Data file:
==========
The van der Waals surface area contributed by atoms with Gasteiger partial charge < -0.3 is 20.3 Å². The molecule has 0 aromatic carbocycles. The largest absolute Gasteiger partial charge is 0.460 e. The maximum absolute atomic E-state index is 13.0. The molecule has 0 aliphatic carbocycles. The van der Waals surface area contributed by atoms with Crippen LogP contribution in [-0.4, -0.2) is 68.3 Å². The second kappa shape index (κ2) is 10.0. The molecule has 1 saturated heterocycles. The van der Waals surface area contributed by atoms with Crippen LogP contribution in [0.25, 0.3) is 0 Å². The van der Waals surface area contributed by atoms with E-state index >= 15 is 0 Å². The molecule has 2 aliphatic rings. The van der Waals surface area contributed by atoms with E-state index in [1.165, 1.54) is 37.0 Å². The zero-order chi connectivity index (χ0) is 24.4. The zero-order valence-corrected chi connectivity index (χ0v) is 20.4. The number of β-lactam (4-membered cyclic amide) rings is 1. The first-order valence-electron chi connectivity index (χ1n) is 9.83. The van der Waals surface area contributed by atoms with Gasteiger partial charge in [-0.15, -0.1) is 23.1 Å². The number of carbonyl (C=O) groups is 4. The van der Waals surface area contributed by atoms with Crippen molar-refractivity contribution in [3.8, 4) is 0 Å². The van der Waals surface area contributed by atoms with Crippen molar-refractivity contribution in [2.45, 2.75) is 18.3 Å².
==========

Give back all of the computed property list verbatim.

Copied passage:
The van der Waals surface area contributed by atoms with Gasteiger partial charge < -0.3 is 20.3 Å². The molecule has 0 aromatic carbocycles. The largest absolute Gasteiger partial charge is 0.460 e. The maximum absolute atomic E-state index is 13.0. The molecule has 0 aliphatic carbocycles. The van der Waals surface area contributed by atoms with Crippen LogP contribution in [-0.4, -0.2) is 68.3 Å². The second kappa shape index (κ2) is 10.0. The molecule has 1 saturated heterocycles. The van der Waals surface area contributed by atoms with Crippen LogP contribution in [0.25, 0.3) is 0 Å². The van der Waals surface area contributed by atoms with E-state index >= 15 is 0 Å². The molecule has 2 aliphatic rings. The van der Waals surface area contributed by atoms with E-state index in [1.165, 1.54) is 37.0 Å². The zero-order chi connectivity index (χ0) is 24.4. The zero-order valence-corrected chi connectivity index (χ0v) is 20.4. The number of β-lactam (4-membered cyclic amide) rings is 1. The first-order valence-electron chi connectivity index (χ1n) is 9.83. The van der Waals surface area contributed by atoms with Gasteiger partial charge in [-0.15, -0.1) is 23.1 Å². The number of carbonyl (C=O) groups is 4. The van der Waals surface area contributed by atoms with Crippen molar-refractivity contribution in [3.8, 4) is 0 Å². The van der Waals surface area contributed by atoms with Crippen molar-refractivity contribution in [2.45, 2.75) is 18.3 Å².